• Bordeaux Thursday; Singles Success; Slippery Clay!

    Bordeaux, France

    I played my second round robin match today against Carmen Lang, who just won the Spanish closed nationals in the 60s. We were the 2nd match after 11am on court 7, the 4th match overall on that court. The 3rd match began about 11:30 but went three sets so we didn’t start till after 2pm. Meanwhile, Court 8 next door was open for hours, till after we finished our match, while many matches were waiting for courts. But I was told that it was not possible to change courts once posted on the schedule.

    Anyway, it was my only match, a pleasant afternoon and neither hot nor cold so it was not unpleasant to wait under the trees. I warmed up with Ross Persons who is in the men’s 60 semis after upsetting the #2 seed yesterday. He had the day off from singles today. We warmed up on the slippery fast indoor clay (picture a cement court with thickly painted lines and a lot of red dirt thrown on top and you get the picture…VERY slippery). It was a perfect warm up because Court 7 was also very slippery, very dry, quite fast and had painted lines and clay thrown over cement. It was also pretty windy at times.

    I won 61 62, and Carmen played a good second set. She really whacked her forehand any time the ball was short or mid court, and whacked it pretty well to the corners, but also made a fair number of mistakes, which helped me out. We again were given pretty water bottles (which I didn’t’ realize was in my backpack so I carried it home).

    I also caught up with some friends I hadn’t seen for a while, Andrew Moraghan, Catherine Taylor and Darren Price. Darren fell in three sets in men’s 50s, Catherine lost in W45 but Andrew won, to face the #2 seed next.

    On my way to the club I walked by my favorite Patisserie and sandwich shop for a “poulet aux crudités” or a chicken, veggie and egg sandwich on a fresh baguette. It was wonderful (and I have half left for tomorrow)…all for about $4. On the way back from the club I picked up some carrot salad which is so very good in France and had a wonderful dinner with that, some Tomme cheese and baguette.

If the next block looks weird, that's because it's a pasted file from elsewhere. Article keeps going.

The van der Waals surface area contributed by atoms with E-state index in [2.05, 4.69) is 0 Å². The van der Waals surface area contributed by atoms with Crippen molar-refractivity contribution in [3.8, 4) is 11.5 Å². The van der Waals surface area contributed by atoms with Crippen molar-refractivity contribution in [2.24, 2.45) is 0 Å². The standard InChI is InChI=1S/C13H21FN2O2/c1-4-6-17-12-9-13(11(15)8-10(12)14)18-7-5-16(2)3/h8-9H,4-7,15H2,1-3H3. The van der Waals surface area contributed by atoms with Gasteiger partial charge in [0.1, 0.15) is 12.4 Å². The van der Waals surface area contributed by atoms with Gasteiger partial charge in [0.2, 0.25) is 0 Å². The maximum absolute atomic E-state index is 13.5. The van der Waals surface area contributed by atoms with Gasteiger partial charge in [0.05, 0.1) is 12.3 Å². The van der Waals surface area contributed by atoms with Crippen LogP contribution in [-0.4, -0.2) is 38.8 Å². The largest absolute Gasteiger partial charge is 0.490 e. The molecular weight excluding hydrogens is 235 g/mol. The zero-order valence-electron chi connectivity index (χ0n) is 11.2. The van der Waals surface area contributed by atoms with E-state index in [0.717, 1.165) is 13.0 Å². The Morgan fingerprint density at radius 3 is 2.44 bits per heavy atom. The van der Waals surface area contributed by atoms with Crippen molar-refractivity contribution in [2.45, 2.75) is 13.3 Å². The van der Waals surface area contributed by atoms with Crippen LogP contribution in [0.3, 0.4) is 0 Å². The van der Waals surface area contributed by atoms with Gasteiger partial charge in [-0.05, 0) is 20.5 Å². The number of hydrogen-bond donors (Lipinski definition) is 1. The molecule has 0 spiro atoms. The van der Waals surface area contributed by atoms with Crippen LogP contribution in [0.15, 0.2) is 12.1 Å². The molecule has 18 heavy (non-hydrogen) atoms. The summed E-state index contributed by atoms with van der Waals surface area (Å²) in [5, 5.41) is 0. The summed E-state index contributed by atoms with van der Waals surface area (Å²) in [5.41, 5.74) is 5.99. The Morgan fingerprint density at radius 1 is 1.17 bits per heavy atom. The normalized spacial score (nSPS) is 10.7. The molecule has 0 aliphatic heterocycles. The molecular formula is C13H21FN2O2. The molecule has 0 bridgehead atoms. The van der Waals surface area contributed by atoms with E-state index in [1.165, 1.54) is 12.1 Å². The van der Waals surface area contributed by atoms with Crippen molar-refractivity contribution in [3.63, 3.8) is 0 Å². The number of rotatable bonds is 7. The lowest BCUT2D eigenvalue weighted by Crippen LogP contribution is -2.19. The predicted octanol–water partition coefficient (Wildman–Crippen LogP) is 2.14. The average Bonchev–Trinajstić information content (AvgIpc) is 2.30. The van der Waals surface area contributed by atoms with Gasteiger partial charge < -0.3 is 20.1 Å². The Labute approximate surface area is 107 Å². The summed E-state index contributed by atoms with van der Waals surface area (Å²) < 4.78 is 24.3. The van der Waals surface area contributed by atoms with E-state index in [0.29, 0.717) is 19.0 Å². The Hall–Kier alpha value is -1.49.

Tomorrow Sue Bartlett and I play doubles, our final RR match and then on Saturday we play each other in the singles final. It’s been a pretty spread out schedule with only a match a day starting Tuesday.

    Draws are here.

    Traveling…

    Bordeaux Doubles Day


  • Bordeaux Doubles Day

    Bordeaux, France

    Today was a pretty relaxing one since I only had one doubles match, 2nd match on court 9 after 2pm. We started around 3:30 or so I think and played Sylvia Shipley and Fiona Walker, whom we’d played in singles yesterday. We won 60 61. Here the format is no ad and a match tiebreak in lieu of a third set. We forgot about the no ad on our first deuce and won the point (and game; we asked the referee and he said points played in good faith stood); we remembered it the second time and lost the point.

    Sue won her round robin group today while I still have to play my second round robin match tomorrow. I play fourth match on court 7, 2nd match after 11am. So maybe around 1, 2 or3pm. It depends on the length of matches earlier in the day.

    Here’s a photo of Sue Bartlett and me. She’s playing the deuce side and when she comes to net for some reason our opponents lobbed me. Hmmmmm. We don’t have doubles tomorrow so she has an off day to tour a bit. My touring day will be on Saturday.

    Draws are here.

    Traveling…


  • Traveling…

    Bordeaux, France, Wednesday (WiFi was down Tuesday….)

    After a long weekend watching my nephew getting married (The Carmel Mission Church is beautiful as was the wedding), I drove to SFO. I had a stop in Scott’s Valley (bear Santa Cruz) for a tennis match. We interrupted the match several times to listen to Wimbledon Radio as the men’s final kept going…

    I flew Tap Airlines to Lisbon. It arrived late but I made my connection. Neither flight left from a gate. We were bused to the terminal a long way. There were only stairs, not ramps.